The First Appearance of Gipsies in France, 15th Century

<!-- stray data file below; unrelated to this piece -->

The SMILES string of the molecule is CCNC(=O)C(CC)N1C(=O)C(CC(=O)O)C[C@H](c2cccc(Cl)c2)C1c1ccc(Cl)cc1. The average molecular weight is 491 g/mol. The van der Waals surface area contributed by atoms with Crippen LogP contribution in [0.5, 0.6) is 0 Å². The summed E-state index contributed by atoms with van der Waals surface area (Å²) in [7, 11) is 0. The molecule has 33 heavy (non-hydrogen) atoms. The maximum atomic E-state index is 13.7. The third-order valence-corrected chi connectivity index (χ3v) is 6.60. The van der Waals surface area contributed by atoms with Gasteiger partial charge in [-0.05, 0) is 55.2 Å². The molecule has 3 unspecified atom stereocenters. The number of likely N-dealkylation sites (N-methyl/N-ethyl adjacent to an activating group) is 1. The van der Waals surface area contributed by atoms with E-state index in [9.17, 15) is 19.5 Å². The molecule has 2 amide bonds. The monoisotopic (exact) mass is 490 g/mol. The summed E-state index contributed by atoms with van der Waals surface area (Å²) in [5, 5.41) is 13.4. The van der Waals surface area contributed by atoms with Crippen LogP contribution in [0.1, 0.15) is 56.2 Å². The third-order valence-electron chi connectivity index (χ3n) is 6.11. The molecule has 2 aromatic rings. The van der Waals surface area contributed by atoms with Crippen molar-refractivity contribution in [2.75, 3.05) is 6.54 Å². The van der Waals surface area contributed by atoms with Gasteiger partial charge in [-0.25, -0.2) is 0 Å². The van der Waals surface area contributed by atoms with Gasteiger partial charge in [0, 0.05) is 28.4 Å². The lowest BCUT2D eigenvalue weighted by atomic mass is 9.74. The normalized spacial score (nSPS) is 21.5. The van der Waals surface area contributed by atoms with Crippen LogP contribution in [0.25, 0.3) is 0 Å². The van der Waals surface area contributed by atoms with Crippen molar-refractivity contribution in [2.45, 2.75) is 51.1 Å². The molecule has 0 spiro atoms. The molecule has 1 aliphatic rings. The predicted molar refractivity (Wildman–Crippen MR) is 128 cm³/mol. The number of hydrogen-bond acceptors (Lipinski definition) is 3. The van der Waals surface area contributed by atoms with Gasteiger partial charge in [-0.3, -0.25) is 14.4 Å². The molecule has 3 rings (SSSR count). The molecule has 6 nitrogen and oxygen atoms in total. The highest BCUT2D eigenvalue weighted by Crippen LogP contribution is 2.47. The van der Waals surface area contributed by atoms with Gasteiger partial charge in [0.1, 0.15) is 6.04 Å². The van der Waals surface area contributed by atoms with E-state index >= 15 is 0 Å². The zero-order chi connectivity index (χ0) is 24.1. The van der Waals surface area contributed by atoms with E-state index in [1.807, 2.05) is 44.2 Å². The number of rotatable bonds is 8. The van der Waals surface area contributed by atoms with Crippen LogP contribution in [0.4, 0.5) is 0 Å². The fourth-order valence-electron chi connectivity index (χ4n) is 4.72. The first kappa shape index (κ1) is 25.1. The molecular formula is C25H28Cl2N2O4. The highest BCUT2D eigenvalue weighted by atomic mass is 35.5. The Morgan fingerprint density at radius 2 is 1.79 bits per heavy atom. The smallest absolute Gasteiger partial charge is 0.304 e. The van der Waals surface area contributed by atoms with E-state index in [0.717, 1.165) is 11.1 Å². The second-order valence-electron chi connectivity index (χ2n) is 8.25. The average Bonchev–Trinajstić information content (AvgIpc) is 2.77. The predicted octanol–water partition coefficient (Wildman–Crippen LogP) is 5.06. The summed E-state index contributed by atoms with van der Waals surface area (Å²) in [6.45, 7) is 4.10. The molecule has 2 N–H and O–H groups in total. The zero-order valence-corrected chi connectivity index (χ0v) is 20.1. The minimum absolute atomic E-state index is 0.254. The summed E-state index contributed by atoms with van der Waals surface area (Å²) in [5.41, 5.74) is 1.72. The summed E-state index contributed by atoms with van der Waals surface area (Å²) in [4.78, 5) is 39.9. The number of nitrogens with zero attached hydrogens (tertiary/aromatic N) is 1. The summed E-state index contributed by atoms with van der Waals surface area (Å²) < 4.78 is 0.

As an illustrator to literary texts, John Gilbert (1817 - 1897) is principally remembered for his designs for Longfellow’s Poetical Works (1854, 1855) and for an illustrated complete works of Shakespeare (1856–58). His career as a watercolourist is closely associated with the Old Water-Colour Society, of which association he was a stalwart. He was elected an associate in 1852 and a member in 1854. In 1873 he was elected president of the Society, in 1881 obtaining permission for it to be styled the Royal Society of Painters in Water Colours. He was represented in its summer exhibitions every year from 1852 until his death, and most years at the winter exhibitions intended for sketches and more informal works, which were instituted in 1862. On occasions he made oil and watercolour versions of the same subject. The historic titles of artworks represent attitudes of the time and can use language that is not appropriate today. The title of this watercolour uses the word ‘gipsies’, a term historically used to describe people of Romani heritage. Romani are people who originated from north-western India. They moved into the Middle East and then travelled westwards to Europe. Romani people are assumed to have a travelling way of life, although many in Europe do not. Despite being widely used, including by people of Romani origin, ‘gipsy’ can have disparaging associations and be considered a race-based slur.